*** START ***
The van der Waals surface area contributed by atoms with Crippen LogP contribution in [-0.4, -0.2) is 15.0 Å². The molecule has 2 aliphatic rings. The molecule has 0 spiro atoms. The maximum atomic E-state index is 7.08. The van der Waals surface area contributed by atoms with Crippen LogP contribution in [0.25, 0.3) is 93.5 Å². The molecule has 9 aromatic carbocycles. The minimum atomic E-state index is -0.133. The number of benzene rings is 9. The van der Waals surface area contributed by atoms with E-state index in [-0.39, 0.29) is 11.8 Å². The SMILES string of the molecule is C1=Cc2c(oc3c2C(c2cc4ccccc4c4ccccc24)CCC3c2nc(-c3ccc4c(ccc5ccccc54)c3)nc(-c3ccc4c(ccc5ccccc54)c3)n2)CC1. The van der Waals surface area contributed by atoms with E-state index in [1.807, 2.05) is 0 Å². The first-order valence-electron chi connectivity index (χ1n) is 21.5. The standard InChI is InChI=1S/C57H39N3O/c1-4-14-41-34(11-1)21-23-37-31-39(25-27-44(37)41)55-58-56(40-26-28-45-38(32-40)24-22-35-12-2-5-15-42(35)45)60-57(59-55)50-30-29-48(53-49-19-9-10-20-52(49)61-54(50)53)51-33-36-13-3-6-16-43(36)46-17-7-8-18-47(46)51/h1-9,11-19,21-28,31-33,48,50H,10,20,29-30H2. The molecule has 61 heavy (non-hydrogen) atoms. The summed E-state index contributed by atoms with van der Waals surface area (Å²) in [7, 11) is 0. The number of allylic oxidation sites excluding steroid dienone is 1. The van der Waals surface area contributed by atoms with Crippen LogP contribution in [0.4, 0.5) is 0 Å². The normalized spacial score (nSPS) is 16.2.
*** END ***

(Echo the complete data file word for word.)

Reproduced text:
The van der Waals surface area contributed by atoms with Crippen LogP contribution in [-0.4, -0.2) is 15.0 Å². The molecule has 2 aliphatic rings. The molecule has 0 spiro atoms. The maximum atomic E-state index is 7.08. The van der Waals surface area contributed by atoms with Crippen LogP contribution in [0.25, 0.3) is 93.5 Å². The molecule has 9 aromatic carbocycles. The minimum atomic E-state index is -0.133. The number of benzene rings is 9. The van der Waals surface area contributed by atoms with E-state index in [-0.39, 0.29) is 11.8 Å². The SMILES string of the molecule is C1=Cc2c(oc3c2C(c2cc4ccccc4c4ccccc24)CCC3c2nc(-c3ccc4c(ccc5ccccc54)c3)nc(-c3ccc4c(ccc5ccccc54)c3)n2)CC1. The van der Waals surface area contributed by atoms with E-state index in [1.807, 2.05) is 0 Å². The first-order valence-electron chi connectivity index (χ1n) is 21.5. The standard InChI is InChI=1S/C57H39N3O/c1-4-14-41-34(11-1)21-23-37-31-39(25-27-44(37)41)55-58-56(40-26-28-45-38(32-40)24-22-35-12-2-5-15-42(35)45)60-57(59-55)50-30-29-48(53-49-19-9-10-20-52(49)61-54(50)53)51-33-36-13-3-6-16-43(36)46-17-7-8-18-47(46)51/h1-9,11-19,21-28,31-33,48,50H,10,20,29-30H2. The molecule has 61 heavy (non-hydrogen) atoms. The summed E-state index contributed by atoms with van der Waals surface area (Å²) in [7, 11) is 0. The number of allylic oxidation sites excluding steroid dienone is 1. The van der Waals surface area contributed by atoms with Crippen LogP contribution in [0.4, 0.5) is 0 Å². The normalized spacial score (nSPS) is 16.2.